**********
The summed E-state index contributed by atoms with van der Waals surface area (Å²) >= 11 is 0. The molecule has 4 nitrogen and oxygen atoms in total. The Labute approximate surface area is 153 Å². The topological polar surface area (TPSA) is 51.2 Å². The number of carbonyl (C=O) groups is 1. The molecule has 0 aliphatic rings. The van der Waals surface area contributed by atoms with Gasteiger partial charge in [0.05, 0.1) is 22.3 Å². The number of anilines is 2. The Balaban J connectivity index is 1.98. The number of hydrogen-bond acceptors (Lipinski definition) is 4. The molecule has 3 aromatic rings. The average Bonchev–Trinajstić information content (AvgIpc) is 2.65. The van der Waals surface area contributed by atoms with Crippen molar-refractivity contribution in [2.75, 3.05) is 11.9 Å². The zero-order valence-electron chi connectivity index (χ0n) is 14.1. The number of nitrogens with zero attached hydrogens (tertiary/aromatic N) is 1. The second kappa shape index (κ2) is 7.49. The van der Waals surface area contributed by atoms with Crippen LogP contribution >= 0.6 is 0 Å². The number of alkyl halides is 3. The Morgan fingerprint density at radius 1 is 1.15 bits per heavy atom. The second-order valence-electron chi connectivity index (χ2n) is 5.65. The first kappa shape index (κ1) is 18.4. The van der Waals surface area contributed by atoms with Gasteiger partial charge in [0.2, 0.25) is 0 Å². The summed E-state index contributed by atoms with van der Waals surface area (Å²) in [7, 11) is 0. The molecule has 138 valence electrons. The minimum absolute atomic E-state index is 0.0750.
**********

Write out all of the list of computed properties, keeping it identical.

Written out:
The summed E-state index contributed by atoms with van der Waals surface area (Å²) >= 11 is 0. The molecule has 4 nitrogen and oxygen atoms in total. The Labute approximate surface area is 153 Å². The topological polar surface area (TPSA) is 51.2 Å². The number of carbonyl (C=O) groups is 1. The molecule has 0 aliphatic rings. The van der Waals surface area contributed by atoms with Gasteiger partial charge in [0.05, 0.1) is 22.3 Å². The number of anilines is 2. The Balaban J connectivity index is 1.98. The number of hydrogen-bond acceptors (Lipinski definition) is 4. The molecule has 3 aromatic rings. The average Bonchev–Trinajstić information content (AvgIpc) is 2.65. The van der Waals surface area contributed by atoms with Crippen molar-refractivity contribution in [2.75, 3.05) is 11.9 Å². The zero-order valence-electron chi connectivity index (χ0n) is 14.1. The number of nitrogens with zero attached hydrogens (tertiary/aromatic N) is 1. The second kappa shape index (κ2) is 7.49. The van der Waals surface area contributed by atoms with Crippen LogP contribution >= 0.6 is 0 Å². The number of alkyl halides is 3. The Morgan fingerprint density at radius 1 is 1.15 bits per heavy atom. The second-order valence-electron chi connectivity index (χ2n) is 5.65. The first kappa shape index (κ1) is 18.4. The van der Waals surface area contributed by atoms with Gasteiger partial charge in [0.2, 0.25) is 0 Å². The summed E-state index contributed by atoms with van der Waals surface area (Å²) in [7, 11) is 0. The molecule has 138 valence electrons. The minimum absolute atomic E-state index is 0.0750.